I knock on Xander's door. I've thought, every now and then, of kicking it in, but that would just set off alarms all over the station, and for a joke that's sort of overkill. He's head of the project now, still in construction work after all these years. He told me he'd save the world again one day, and it looks like he was right.

    "Buffy." He's sort of stooped now, and of course he's lost his hair. Amusingly, he looks like the supposed older self he met at the wedding, only a bit more so, and isn't it strange how so many memories are still so clear? "You need something?"

    "Just a look at the progress schematics. We have time, but not forever." There was a time when apocalypses had to be resolved in less than a month. Some still do, of course, but evil plays longer games, too. If we make it through the next two years, no doubt we...or some of us, at least...will face a plan that's been developing for a hundred years, or a thousand.

    He steps aside to let me in. His metal left hand is cold, his glowing red right eye colder, and something at the back of my mind whispers (not dead, nor not of the living). Which, strictly speaking, is true, at least for those parts of him, but the world changes, and instinct stays the same.

    There's so much we've been through, so many times we've saved the world. Sometimes with armies at our back, sometimes alone. Even that doesn't go entirely away, not even on Planet Slayer. (David) (William) (Riley) (Angel) The truth is, you always face death alone, even when you're not. And, of course, with so many years behind us and so much power in us, we've endangered it a few times too. The time Amanda and Rona and their buddies went rogue, all at once. The year Wood turned Faith and they held the UN hostage together. Worst of all, 11/1/11, All Souls Day, which I don't expect to ever be forgiven for entirely. Even if most people have forgotten, the universe remembers. Willow told me that, once.

    She's dead now, of course.

    The screensheet shows about what I expect, of course. The shield is well underway, but a project this immense leaves a thousand thousand things that can go wrong. Even just holding things up for a while could be a disaster, if it's for too much time.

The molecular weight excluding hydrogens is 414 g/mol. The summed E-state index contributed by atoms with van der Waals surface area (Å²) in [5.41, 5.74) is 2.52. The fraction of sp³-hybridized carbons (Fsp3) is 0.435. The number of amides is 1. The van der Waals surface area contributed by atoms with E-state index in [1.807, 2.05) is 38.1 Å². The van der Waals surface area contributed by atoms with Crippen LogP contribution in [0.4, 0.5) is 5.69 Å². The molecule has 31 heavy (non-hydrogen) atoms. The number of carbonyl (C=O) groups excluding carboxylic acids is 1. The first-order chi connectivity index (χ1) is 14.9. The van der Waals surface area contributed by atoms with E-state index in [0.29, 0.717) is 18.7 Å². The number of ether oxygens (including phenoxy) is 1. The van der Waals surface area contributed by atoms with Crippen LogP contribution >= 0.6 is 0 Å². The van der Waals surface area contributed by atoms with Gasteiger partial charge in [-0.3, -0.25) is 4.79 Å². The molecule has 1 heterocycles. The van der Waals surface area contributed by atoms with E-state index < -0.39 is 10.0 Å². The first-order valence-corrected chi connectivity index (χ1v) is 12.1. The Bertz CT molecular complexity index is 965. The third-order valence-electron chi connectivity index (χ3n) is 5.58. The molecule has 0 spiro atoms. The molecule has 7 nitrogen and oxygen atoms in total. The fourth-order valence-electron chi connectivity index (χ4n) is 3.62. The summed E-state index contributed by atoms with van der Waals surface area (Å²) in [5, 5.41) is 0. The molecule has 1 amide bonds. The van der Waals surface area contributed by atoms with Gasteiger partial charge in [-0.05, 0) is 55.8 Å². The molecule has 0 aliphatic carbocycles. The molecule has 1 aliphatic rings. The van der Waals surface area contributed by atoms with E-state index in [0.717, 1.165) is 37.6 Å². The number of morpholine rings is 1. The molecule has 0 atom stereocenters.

Maybe, in a way, Giles's death was a warning. A monster ate the skin off him. A monster that went by the name melanoma. A monster none of us could fight, just like the one that killed my mother. But a monster that had a source, one that maybe we should have suspected a little more or at least looked at sideways from time to time.

    "Hello, Buffy." It's Chao-Ahn. Chao-Ahn Harris, I should say. Or is it Harris Chao-Ahn? I think they use both, depending on who they're talking to. They've been married so long, it's hard to remember (Anya) a time when they weren't together.

    "Wai, dim aa, Chao-Ahn? I was just wanting to see how things were going." I was just wanting to see Xander, too; I have screensheets in my room that could have showed most of this stuff, even some of Xander's notes. But Xander always did like possessive women. And the truth is, Chao-Ahn probably understands anyway.

    "Gei hou, Buffy. Xander is a wonderful foreman, even here in space. The demons will throw a fit when the time comes, and we'll just snicker at them." I snicker a little bit now. It feels good to laugh. It feels really good to laugh in the face of danger, even if it's a danger that isn't quite here yet. I wish I'd learned that sooner. Faith tried to teach me, long long ago, and sometimes I think if I'd listened, her life and mine might have been so different...

    The screensheet blurs for a moment, and when the image firms up, it's Willow. And Tara, which I had an even harder time getting used to. Will was a part of my life for so long, it was a surprise to see her go before me. But Tara was gone long before the soulnets began connecting up. Most of them don't come back, but the ones who had strong links to this dimension wanted to see what was going on. It doesn't get much stronger than between those two. The screensheet blurs again. Only not, really. I blink a few times to make it clear up.